One Year Later, Italy Is Fine

Bond yields are down, GDP is growing, and the populist government hasn’t done nearly as much as feared.

One year ago today, Italian politics were a mess. Nearly two months after a general election, political leaders still hadn’t formed a government, but the potential for a populist coalition between the anti-establishment Five Star Movement and far-right The League loomed large. Many feared the eurozone’s third-largest economy spiraling into political chaos, recession and—if a populist government implemented all of its parties’ campaign pledges—default. Italian interest rates would soon soar as the very populist government many dreaded indeed took power at May’s close, and as economic data softened, many suspected the worst fears were coming true. Yet now, a year later, a check reveals the government hasn’t done much, interest rates are down, and GDP is growing again. For investors, we think this highlights a timeless lesson: Big fears frequently fizzle, leaving a benign reality in their wake.

In Italy’s case, the big thing everyone feared actually happened. A populist government took power, shaking up the status quo. They pledged bold things, said incendiary things and vowed to take the eurozone by storm. No more deficit limits and edicts from Brussels bureaucrats! There was a new sheriff in town! This would be an age of greater social welfare, flat taxes and a 21st century populist Italian renaissance! Their bluster freaked out the old establishment and, for a while, markets. Italian 10-year yields jumped from below 2% on the early-March election day to more than 3.6% in October, as Rome battled Brussels over its budget and default fears hit fever pitch. Meanwhile, Italian GDP fell two straight quarters in Q3 and Q4 2018, meeting one popular definition of recession.

Yet these days, things are looking up. That budget battle blew over, and Italian 10-year yields are down to 2.56%, effectively even with 10-year US Treasury yields. Tuesday brought the news that Italian GDP rose 0.2% q/q in Q1, perhaps signaling an economic recovery.[i] Even the GDP contraction doesn’t look as bad as first thought, with government spending and a drop in private inventories being the sole negative contributors in Q4 2018. Pure private sector components (household spending and fixed investment) were positive. Not by much, but growth is growth, and unseen private sector growth is a sign Italy was never as bad off as feared. Now that GDP overall has resumed growing, that factoid is simply more apparent.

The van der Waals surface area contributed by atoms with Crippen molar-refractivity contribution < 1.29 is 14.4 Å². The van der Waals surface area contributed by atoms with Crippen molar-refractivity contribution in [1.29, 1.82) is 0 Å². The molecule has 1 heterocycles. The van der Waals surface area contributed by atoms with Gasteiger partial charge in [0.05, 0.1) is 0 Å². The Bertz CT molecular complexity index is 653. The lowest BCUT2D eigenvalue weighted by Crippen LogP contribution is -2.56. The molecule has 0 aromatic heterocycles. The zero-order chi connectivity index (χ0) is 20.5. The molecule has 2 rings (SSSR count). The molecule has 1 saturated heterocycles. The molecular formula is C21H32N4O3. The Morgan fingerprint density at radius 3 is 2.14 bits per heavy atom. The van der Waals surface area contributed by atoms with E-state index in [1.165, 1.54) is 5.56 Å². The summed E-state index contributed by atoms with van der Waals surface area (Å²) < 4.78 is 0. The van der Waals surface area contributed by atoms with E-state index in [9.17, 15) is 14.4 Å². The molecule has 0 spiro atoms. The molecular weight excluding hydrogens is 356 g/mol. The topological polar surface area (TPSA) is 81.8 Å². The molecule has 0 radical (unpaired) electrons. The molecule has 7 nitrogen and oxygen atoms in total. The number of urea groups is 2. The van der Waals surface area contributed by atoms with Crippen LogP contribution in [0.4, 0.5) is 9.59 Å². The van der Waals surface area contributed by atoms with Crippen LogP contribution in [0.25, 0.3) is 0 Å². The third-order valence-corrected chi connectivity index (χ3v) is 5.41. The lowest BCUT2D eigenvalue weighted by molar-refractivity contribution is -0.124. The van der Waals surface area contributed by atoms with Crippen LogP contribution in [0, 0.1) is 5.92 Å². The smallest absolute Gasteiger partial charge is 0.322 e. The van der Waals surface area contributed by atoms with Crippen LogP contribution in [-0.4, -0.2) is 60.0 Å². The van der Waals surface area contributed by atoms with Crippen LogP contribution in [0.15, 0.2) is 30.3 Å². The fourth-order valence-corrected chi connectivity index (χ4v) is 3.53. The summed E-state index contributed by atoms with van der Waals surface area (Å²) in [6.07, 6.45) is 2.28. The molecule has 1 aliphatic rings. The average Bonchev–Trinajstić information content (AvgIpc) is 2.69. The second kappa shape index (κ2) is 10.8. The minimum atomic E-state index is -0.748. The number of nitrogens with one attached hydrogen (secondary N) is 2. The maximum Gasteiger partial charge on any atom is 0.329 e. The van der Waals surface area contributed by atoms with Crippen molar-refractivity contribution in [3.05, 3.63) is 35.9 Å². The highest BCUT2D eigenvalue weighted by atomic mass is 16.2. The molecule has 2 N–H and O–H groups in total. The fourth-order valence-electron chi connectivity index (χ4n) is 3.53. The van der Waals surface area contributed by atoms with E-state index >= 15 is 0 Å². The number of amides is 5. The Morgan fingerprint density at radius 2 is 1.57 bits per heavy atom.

Another lesson: Beware reading too much into any single country’s interest rate wiggles. For all the chatter over jumpy Italian yields, they were merely part of a global move in 2018’s second half. As Exhibit 1 shows, other major developed markets’ yields also rose last summer and autumn before reversing course in late November. Italian yields were more volatile than the others for a spell, but directionally, they more or less matched, showing that one major developed nation’s yields generally won’t deviate from the rest of the pack for long.

Exhibit 1: 10-Year Government Bond Yields

Source: FactSet, as of 5/1/2019. 10-year benchmark government bond yields for Italy, Germany, the UK, France and the US, 1/1/2018 – 5/1/2019. US yield is the constant-maturity 10-year US Treasury yield.

Politics have also settled. Despite some continued grandstanding, the new government hasn’t done all that much. Instead, reality has set in. A hodgepodge of leftists, so-called techno-libertarians, anti-establishment types without strong ideological leanings and hard-right types was never going to agree on much. The overlap in this ideological Venn diagram is so tiny we doubt we could even concoct a childish hand-drawn chart showing it. Instead of starting the revolution, this government ran headlong into gridlock. Reforms passed by the prior centrist administrations have largely gone untouched. It is a shining example of what Fisher Investments’ founder and Executive Chairman, Ken Fisher, likes to call the “pancaking” of western developed nations’ politics. Political bell curves, once stacked toward the center, have flattened out as formerly fringe parties have eroded centrists’ support. That brings more coalitions like Italy’s, cobbled out of parties that agree on little to nothing. For stocks, this is a-ok—it keeps legislative risk low, easing the fears that accompanied this coalition’s loud entrance. Actually, we suspect this gridlock is one reason Italian stocks are beating global markets year to date. Through Wednesday’s close, the MSCI Italy was up 17.3%, beating the MSCI World Index’s 16.0%.[ii]

The next time big scary stories swirl, remember Italy. Remember how even when the thing everyone feared actually happened, it didn’t bring disaster, and stocks started recovering long before anyone suspected they would.

[i] Source: FactSet, as of 5/1/2019. Real GDP growth, seasonally adjusted, Q1 2019.

[ii] Source: FactSet, as of 5/1/2019. MSCI Italy and MSCI World Index returns with net dividends, 12/31/2018 – 5/1/2019.

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*The content contained in this article represents only the opinions and viewpoints of the Fisher Investments editorial staff.